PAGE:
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 Tutorials Encyclopedia Videos Books Software DVDs ## Perpendicular The segment AB is perpendicular to the segment CD because the two angles it creates (indicated in orange and blue) are each 90 degrees.

In geometry, two lines or planes (or a line and a plane) are considered perpendicular (or orthogonal) to each other if they form congruent adjacent angles (a T-shape). The term may be used as a noun or adjective. Thus, as illustrated, the line AB is the perpendicular to CD through the point B.

By definition, a line is infinitely long, and strictly speaking AB and CD in this example represent line segments of two infinitely long lines. Hence the line segment AB does not have to intersect line segment CD to be considered perpendicular lines, because if the line segments are extended out to infinity, they would still form congruent adjacent angles.

If a line is perpendicular to another as shown, all of the angles created by their intersection are called right angles (right angles measure π/2 radians, or 90 ). Conversely, any lines that meet to form right angles are perpendicular.

In a coordinate plane, perpendicular lines have opposite reciprocal slopes, which means that the product of their slopes is -1. A horizontal line has slope equal to zero while the slope of a vertical line is described as undefined or sometimes infinity. Two lines that are perpendicular would be denoted as AB\perpCD.

## Construction of the perpendicular Construction of the perpendicular (blue) to the line AB through the point P.

To make the perpendicular to the line AB through the point P using compass and straightedge, proceed as follows (see figure):

• Step 1 (red): construct a circle with center at P to create points A' and B' on the line AB, which are equidistant from P.
• Step 2 (green): construct circles centered at A' and B' having equal radius. Let Q and R be the points of intersection of these two circles.
• Step 3 (blue): connect Q and R to construct the desired perpendicular PQ.

To prove that the PQ is perpendicular to AB, use the SSS congruence theorem for ' and QPB' to conclude that angles OPA' and OPB' are equal. Then use the SAS congruence theorem for triangles OPA' and OPB' to conclude that angles POA and POB are equal.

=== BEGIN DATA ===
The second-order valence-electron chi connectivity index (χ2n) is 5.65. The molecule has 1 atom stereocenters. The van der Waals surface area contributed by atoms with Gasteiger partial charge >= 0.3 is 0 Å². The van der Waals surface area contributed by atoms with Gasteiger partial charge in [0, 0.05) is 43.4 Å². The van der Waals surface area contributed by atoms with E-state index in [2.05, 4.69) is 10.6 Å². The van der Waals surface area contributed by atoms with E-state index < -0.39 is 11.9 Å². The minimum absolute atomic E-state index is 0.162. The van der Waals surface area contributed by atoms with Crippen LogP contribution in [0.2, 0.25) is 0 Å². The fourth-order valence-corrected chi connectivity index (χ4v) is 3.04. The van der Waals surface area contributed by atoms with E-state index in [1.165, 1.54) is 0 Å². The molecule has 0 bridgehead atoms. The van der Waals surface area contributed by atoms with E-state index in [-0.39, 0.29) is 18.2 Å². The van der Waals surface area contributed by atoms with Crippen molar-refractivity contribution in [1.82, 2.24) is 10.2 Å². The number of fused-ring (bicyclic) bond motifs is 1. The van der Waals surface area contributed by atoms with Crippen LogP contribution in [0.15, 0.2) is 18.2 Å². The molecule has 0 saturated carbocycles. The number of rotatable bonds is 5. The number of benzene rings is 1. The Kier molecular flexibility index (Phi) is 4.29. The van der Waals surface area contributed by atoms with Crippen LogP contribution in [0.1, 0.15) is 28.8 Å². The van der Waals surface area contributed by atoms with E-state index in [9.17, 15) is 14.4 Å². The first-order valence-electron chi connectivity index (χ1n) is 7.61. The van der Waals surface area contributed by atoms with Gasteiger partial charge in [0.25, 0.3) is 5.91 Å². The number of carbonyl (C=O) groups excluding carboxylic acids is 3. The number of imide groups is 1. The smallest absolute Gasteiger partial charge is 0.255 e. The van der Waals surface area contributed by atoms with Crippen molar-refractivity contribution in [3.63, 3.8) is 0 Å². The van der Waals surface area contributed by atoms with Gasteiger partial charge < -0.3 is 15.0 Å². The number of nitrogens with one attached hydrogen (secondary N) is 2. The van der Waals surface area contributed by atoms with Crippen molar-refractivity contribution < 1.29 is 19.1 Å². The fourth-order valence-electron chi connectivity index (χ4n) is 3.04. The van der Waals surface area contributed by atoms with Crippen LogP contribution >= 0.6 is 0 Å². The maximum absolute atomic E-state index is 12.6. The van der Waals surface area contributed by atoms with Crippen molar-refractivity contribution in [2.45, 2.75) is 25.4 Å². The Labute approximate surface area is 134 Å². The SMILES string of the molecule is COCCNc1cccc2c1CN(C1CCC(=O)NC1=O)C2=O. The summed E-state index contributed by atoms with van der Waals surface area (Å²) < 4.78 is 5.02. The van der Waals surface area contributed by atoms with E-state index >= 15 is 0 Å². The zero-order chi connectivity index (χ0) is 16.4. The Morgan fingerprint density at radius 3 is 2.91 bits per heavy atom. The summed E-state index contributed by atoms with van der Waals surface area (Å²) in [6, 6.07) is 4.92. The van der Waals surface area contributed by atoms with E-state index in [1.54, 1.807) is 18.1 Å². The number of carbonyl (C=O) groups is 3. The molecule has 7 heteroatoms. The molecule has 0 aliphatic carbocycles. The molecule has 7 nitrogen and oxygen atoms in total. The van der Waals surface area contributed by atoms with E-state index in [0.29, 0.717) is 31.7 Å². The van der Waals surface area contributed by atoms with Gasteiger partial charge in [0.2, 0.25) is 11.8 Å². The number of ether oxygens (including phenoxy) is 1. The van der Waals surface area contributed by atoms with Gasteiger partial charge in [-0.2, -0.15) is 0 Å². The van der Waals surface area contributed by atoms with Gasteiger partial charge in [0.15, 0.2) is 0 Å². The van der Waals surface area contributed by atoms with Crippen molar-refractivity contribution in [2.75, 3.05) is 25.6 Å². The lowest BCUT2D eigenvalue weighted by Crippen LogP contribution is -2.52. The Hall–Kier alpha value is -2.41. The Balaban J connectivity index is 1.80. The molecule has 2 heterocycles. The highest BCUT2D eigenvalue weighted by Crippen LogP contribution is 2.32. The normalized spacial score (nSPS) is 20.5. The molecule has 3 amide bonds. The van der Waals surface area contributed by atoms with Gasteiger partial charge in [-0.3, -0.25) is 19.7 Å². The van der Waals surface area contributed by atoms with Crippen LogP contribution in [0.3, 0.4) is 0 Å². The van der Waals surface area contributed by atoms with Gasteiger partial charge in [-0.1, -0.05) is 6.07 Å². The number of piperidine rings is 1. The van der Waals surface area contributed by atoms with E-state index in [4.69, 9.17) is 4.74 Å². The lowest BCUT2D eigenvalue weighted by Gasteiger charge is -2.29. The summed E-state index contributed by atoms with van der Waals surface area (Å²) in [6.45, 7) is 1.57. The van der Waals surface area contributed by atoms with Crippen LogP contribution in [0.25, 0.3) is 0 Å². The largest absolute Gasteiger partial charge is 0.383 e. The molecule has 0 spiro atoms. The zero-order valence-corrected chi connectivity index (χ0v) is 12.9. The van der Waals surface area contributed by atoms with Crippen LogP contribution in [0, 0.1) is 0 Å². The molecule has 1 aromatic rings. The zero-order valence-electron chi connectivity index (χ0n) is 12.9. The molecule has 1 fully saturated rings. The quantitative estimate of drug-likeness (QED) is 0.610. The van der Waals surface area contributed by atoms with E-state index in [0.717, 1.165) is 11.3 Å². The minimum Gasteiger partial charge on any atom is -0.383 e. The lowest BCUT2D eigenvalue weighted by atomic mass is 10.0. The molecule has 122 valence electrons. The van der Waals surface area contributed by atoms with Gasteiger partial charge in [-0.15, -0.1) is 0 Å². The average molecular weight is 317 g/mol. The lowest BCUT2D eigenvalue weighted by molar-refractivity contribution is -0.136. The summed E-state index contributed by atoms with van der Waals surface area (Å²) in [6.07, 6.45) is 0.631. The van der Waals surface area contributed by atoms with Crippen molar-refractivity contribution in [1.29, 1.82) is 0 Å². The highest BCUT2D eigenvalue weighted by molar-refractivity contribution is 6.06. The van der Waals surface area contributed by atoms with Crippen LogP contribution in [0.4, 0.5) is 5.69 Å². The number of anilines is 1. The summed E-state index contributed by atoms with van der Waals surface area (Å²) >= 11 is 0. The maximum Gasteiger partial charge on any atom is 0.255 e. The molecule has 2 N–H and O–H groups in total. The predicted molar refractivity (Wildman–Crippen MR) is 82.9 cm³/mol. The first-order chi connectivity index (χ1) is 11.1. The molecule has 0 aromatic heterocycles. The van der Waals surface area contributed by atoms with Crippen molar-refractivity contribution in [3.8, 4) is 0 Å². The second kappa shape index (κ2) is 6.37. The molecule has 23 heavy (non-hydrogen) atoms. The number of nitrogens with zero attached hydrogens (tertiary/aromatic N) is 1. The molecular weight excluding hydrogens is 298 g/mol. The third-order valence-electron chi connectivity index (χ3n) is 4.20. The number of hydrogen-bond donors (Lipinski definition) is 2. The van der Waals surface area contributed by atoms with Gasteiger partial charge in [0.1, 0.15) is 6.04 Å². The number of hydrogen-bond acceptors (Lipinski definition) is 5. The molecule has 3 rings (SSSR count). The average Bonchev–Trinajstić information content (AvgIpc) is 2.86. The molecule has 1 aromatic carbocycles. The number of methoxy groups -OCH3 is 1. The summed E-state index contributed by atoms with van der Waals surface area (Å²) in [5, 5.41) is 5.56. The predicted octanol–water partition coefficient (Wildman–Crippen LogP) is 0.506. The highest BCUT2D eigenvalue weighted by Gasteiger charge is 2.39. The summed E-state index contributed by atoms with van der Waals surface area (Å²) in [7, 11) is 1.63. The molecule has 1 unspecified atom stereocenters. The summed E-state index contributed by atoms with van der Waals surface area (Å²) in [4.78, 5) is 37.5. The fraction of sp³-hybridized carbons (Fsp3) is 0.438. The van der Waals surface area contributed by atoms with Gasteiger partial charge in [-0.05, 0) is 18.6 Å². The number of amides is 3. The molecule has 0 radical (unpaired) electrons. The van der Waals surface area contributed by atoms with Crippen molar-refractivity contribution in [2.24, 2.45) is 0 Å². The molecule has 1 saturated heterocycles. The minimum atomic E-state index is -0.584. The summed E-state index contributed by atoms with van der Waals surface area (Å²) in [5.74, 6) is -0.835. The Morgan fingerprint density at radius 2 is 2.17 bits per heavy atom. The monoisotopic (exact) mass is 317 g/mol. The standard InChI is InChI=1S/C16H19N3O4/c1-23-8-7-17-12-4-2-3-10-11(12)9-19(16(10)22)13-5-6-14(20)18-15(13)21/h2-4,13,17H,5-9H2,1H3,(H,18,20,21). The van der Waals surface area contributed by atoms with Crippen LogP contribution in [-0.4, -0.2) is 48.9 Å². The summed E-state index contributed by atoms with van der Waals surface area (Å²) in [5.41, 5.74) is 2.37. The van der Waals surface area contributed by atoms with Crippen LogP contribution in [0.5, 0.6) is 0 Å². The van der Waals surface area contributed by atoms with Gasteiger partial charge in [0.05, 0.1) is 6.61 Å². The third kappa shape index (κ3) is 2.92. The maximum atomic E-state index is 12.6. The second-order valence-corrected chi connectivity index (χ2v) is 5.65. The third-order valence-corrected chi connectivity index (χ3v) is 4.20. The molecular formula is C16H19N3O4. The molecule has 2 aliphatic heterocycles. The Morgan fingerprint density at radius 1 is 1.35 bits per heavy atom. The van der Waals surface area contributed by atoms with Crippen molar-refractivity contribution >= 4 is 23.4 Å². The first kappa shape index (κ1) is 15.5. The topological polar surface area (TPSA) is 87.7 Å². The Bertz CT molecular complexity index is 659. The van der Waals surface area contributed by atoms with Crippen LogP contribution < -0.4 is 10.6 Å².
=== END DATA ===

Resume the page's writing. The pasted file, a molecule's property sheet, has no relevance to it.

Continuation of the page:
## In relationship to parallel lines

If two lines (a and b) are both perpendicular to a third line (c), all of the angles formed along the third line are right angles. Therefore, in Euclidean geometry, any two lines that are both perpendicular to a third line are parallel to each other, because of the parallel postulate. Conversely, if one line is perpendicular to a second line, it is also perpendicular to any line parallel to that second line.

In the figure at the right, all of the orange-shaded angles are congruent to each other and all of the green-shaded angles are congruent to each other, because vertical angles are congruent and alternate interior angles formed by a transversal cutting parallel lines are congruent. Therefore, if lines a and b are parallel, any of the following conclusions leads to all of the others:

• One of the angles in the diagram is a right angle.
• One of the orange-shaded angles is congruent to one of the green-shaded angles.
• Line 'c' is perpendicular to line 'a'.
• Line 'c' is perpendicular to line 'b'.

## Perpendicular symbol

The perpendicular symbol is \perp . For example, AB \perp CD indicates that line AB is perpendicular to line CD.

In the Unicode character set, the perpendicular sign has the codepoint U+27C2 and is part of the Miscellaneous Mathematical Symbols-A range. It looks similar to the up tack symbol (U+22A5).

## Graph of functions

In 2-dimension plane, right angles can be formed by two intersected lines which the product of their slopes equals to 1. More precisely, defining two linear functions: and , the graph of the functions will be perpendicular and will make four right angles where the lines intersect if and only if . However, this method cannot be used if the slope is zero or infinity (the line is parallel to an axis).

For another method, let the two linear functions: a1x + b1y + c1 = 0 and a2x + b2y + c2 = 0. The lines will be perpendicular if and only if a1a2 + b1b2 = 0. This method is simplified from the dot product (or generally, inner product) of vectors. In particular, two vectors are considered orthogonal if their inner product is zero.

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